Maxx
Community Member

It clearly says need...

What you need to do

If you are a homeowner, it's your responsibility to make sure your home meets the new fire alarms standard.

By February 2022 every home will need to have:

  • 1 smoke alarm in the room you spend most of the day, usually your living room
  • 1 smoke alarm in every circulation space on each storey, such as hallways and landings
  • 1 heat alarm in the kitchen

All smoke and heat alarms should be mounted on the ceiling and be interlinked.

NickB
Community Member

This page https://www.gov.scot/publications/fire-and-smoke-alarms-in-scottish-homes/ states:
"Please note that the Nest Protect System will not meet the standard. This is because they do not meet the requirements for a heat alarm under the relevant British Standard. British Standard (BS 5839-6:2019) states that only heat alarms should be installed in kitchens."

I'm guessing you're assuming that use of the word 'should' instead of 'must' means you are ok?
Given that both the Scottish Government and Nest themselves have gone to lengths to specifically identify the Nest Protect as not meeting the standard required by the upcoming new law, that seems a tenuous assumption at best. It'll be interesting what further information you get in reply from the Scottish Government to your email....

AFU
Community Member

@NickB wrote:

This page https://www.gov.scot/publications/fire-and-smoke-alarms-in-scottish-homes/ states:
"Please note that the Nest Protect System will not meet the standard. This is because they do not meet the requirements for a heat alarm under the relevant British Standard. British Standard (BS 5839-6:2019) states that only heat alarms should be installed in kitchens."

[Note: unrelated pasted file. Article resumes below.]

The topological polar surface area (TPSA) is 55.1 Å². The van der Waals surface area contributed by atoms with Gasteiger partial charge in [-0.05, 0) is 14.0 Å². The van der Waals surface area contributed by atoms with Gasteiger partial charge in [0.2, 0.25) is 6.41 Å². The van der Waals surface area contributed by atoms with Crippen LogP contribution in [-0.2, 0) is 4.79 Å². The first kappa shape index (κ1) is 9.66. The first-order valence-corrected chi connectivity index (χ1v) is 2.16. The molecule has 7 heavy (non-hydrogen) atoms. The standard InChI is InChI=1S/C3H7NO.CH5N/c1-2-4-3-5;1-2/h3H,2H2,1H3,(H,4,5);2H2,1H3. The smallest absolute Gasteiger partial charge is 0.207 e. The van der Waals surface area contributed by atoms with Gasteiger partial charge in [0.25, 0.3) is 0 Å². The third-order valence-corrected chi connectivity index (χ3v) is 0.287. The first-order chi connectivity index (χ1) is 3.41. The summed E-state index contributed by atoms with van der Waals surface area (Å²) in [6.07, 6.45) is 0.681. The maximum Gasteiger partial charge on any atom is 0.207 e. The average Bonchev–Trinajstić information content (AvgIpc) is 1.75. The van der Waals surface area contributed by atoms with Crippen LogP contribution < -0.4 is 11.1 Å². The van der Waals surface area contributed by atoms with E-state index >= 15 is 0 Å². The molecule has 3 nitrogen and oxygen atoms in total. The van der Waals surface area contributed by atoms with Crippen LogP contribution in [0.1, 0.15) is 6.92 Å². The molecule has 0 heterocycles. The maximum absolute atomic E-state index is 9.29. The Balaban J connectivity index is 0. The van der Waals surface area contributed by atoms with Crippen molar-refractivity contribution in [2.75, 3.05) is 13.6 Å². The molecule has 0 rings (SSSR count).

I'm guessing you're assuming that use of the word 'should' instead of 'must' means you are ok?
Given that both the Scottish Government and Nest themselves have gone to lengths to specifically identify the Nest Protect as not meeting the standard required by the new the law, that seems a tentative assumption at best. It'll be interesting what further information you'll get from the Scottish Government to your email....


Precisely. We have building warrant ongoing, so we'll see if that gets approved. If so, then all good.

NickB
Community Member

It's worth noting that above law does not come in to effect until February 2022, though at that point it applies to all homes, not just new/modified homes.

AFU
Community Member

True, but if we get the nod from building warrant I can't see how it could not then be deemed compliant? Certainly as far as insurance is concerned. 

NickB
Community Member

The building warrant will relate only to current law.
The new law, come February, is retroactive and applies to all homes, not just newly built or those having modifications done.

For example my home with 4 wired Nest alarms may comply with current laws, but come February if the above statement from Nest and that Scottish Government website are true then it will no longer be and I will need to replace Nest alarms with a compliant system.